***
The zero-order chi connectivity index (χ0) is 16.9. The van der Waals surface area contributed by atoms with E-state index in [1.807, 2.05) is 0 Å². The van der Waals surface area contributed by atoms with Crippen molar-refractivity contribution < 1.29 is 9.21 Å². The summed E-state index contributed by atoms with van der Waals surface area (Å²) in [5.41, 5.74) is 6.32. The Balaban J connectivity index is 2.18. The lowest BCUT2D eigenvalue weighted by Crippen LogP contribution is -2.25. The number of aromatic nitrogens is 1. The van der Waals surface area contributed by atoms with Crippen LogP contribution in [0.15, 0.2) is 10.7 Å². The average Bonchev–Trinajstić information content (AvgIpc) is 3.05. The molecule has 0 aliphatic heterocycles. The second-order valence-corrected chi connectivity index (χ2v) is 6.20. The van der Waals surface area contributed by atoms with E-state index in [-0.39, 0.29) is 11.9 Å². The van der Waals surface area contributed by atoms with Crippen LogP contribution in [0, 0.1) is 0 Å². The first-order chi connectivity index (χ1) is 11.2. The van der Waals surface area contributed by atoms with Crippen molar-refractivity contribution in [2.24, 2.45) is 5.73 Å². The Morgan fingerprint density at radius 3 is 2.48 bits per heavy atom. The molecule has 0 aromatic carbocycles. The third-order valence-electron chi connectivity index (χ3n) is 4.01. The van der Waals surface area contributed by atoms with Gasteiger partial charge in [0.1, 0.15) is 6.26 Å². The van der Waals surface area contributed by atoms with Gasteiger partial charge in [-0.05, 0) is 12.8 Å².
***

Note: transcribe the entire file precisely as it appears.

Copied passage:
The zero-order chi connectivity index (χ0) is 16.9. The van der Waals surface area contributed by atoms with E-state index in [1.807, 2.05) is 0 Å². The van der Waals surface area contributed by atoms with Crippen molar-refractivity contribution < 1.29 is 9.21 Å². The summed E-state index contributed by atoms with van der Waals surface area (Å²) in [5.41, 5.74) is 6.32. The Balaban J connectivity index is 2.18. The lowest BCUT2D eigenvalue weighted by Crippen LogP contribution is -2.25. The number of aromatic nitrogens is 1. The van der Waals surface area contributed by atoms with Crippen LogP contribution in [0.15, 0.2) is 10.7 Å². The average Bonchev–Trinajstić information content (AvgIpc) is 3.05. The molecule has 0 aliphatic heterocycles. The second-order valence-corrected chi connectivity index (χ2v) is 6.20. The van der Waals surface area contributed by atoms with E-state index in [-0.39, 0.29) is 11.9 Å². The van der Waals surface area contributed by atoms with Crippen LogP contribution in [0, 0.1) is 0 Å². The first-order chi connectivity index (χ1) is 11.2. The van der Waals surface area contributed by atoms with Crippen molar-refractivity contribution in [2.24, 2.45) is 5.73 Å². The Morgan fingerprint density at radius 3 is 2.48 bits per heavy atom. The molecule has 0 aromatic carbocycles. The third-order valence-electron chi connectivity index (χ3n) is 4.01. The van der Waals surface area contributed by atoms with Gasteiger partial charge in [0.1, 0.15) is 6.26 Å². The van der Waals surface area contributed by atoms with Gasteiger partial charge in [-0.05, 0) is 12.8 Å².